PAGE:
“We excuse men for acting crazy on some nebulous merit that I can’t seem to put a finger on. Great music? Hardly. Good looks? Debatable. The only conclusion I can logically draw is that we reserve a special sort of “bro-ish” judgement for men is but for the simple fact that they are men. Women in the same boat, unfortunately, are still subject to a Blanche Dubois treatment; they’re more of an ugly inconvenience. Men are allowed to be crazy because, at the end of the day, they are men. Women aren’t given the same leniency because it’s “unbecoming” or “unladylike” to behave in a certain way, and it makes us uncomfortable when women can’t maintain a level of antiquated propriety in the public sphere.”
I wrote this for Noisey: Justin Bieber Owns Zero Shirts And One Monkey
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Was just Googling low carb recipes (because that is what my life has come to) and I found this…
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First thought was: “GET OFF MY MAN, BITCH!”
Then I was like: “Oh, that’s right…”
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I am currently enraged by this ridiculous post on the Guardian.
It affirms everything that is wrong with our perception of women, because as sexist and horribly written as the article itself is, there are some inherent truths within it; that is to say that generally, these are the reasons why society, overall, likes or dislikes the women listed. And that disgusts me as much as the article, written by a woman, not challenging these perceptions disgusts me.
What I’m told by these enumerated reasons for liking or disliking certain celebrities is simple: women must be humble, tomboyish, nurturing and self-deprecating. Never should a woman be brash, self-possessed, ambitious or even vaguely manic. We would never, ever, put these expectations on men, in fact, I think we praise men with these polar personas equally: we love the embattled, arrogant Robert Downey Jnr. or George Clooney as equally as we love the down-to-earth, goofy Andrew Garfield or Ryan Gosling. Women aren’t given the same liberty within our scope of judgement.
Yet again I find myself jumping specifically to defend Anne Hathaway, as the author of this STUPID article writes: “I once sat near her in a restaurant, where she zealously introduced herself and her friends to each waiter, as if he were a cherished member of their social unit and not just some bloke paid to carry a tray. People who have worked with her have said similar: that the constant praising of movie minions with, “You did such a good job there! Well done!” can grate.”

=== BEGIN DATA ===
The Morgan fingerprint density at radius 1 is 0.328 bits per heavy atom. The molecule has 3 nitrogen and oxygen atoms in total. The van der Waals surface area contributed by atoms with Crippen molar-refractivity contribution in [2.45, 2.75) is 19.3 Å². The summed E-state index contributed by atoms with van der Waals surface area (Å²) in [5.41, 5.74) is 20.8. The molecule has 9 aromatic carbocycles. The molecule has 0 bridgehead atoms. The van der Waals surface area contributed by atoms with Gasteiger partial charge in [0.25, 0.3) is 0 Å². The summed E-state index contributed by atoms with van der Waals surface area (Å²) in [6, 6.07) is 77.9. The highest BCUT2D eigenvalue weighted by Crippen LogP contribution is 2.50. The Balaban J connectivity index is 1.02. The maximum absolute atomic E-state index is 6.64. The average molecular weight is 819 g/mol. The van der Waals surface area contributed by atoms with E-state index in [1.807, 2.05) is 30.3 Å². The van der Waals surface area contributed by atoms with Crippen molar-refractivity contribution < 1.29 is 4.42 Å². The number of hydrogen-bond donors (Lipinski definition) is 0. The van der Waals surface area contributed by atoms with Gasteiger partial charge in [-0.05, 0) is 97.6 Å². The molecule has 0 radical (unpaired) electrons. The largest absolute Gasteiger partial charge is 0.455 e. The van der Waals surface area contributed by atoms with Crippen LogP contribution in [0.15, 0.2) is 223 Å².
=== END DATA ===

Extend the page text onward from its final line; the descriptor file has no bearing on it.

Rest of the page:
Now that we’re hating women for being too nice, I wonder exactly what the threshold for dislike is, or if it’s simply that people, rather arbitrarily, can’t stomach a decisive, attention-grabbing woman.
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I’ve been saying Taylor Swift is the country Beyoncé for ages and “Bow Down Bitches” is a real testament to that. Both women are utterly talented and wonderfully perfectionist, but both seem to have a false idea that associates being a powerful women with being better than other women.
When I think of the kind of feminism I’d like to see in pop I think of the ’90s early ’00s, when Lil Kim and Xtina were all “Can’t Hold Us Down” or where at the end of “The Boy Is Mine” Brandy and Monica teamed up to give Mekhi Phifer what for.
Beyoncé shouldn’t be asking “bitches” to bow down. She should be showing us how to stand up.
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The Art of the Fart and Depart
“One of the most terrifying feelings you can have in an otherwise entirely mundane public scenario is instinctively knowing the fart threatening to breach your butthole has been stewing in the sulphurous bowels of hell for the past millennia, and is intent on emerging RIGHT EFFING NOW to rain locusts and vengeance upon the earth and its unsuspecting denizens.”
CLICK HERE TO READ ABOUT THE ART OF THE FART AND DEPART
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The most adorable image of SXSW (by Kenny Chy) and the best movie you will see this year. Here’s my review of Joss Whedon’s Much Ado About Nothing.
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I asked @frankranz to take it off at SXSW and he did.
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The Portable team at SXSW.
I think after this photo was taken I started screaming “no photos” and rushing the photographer, the lovely Kenny Chy (Assistant Producer at Portable). I learned the best way to make strangers think you’re famous is to yell at someone with a semi-professional camera in the street while they try to take your picture regardless.
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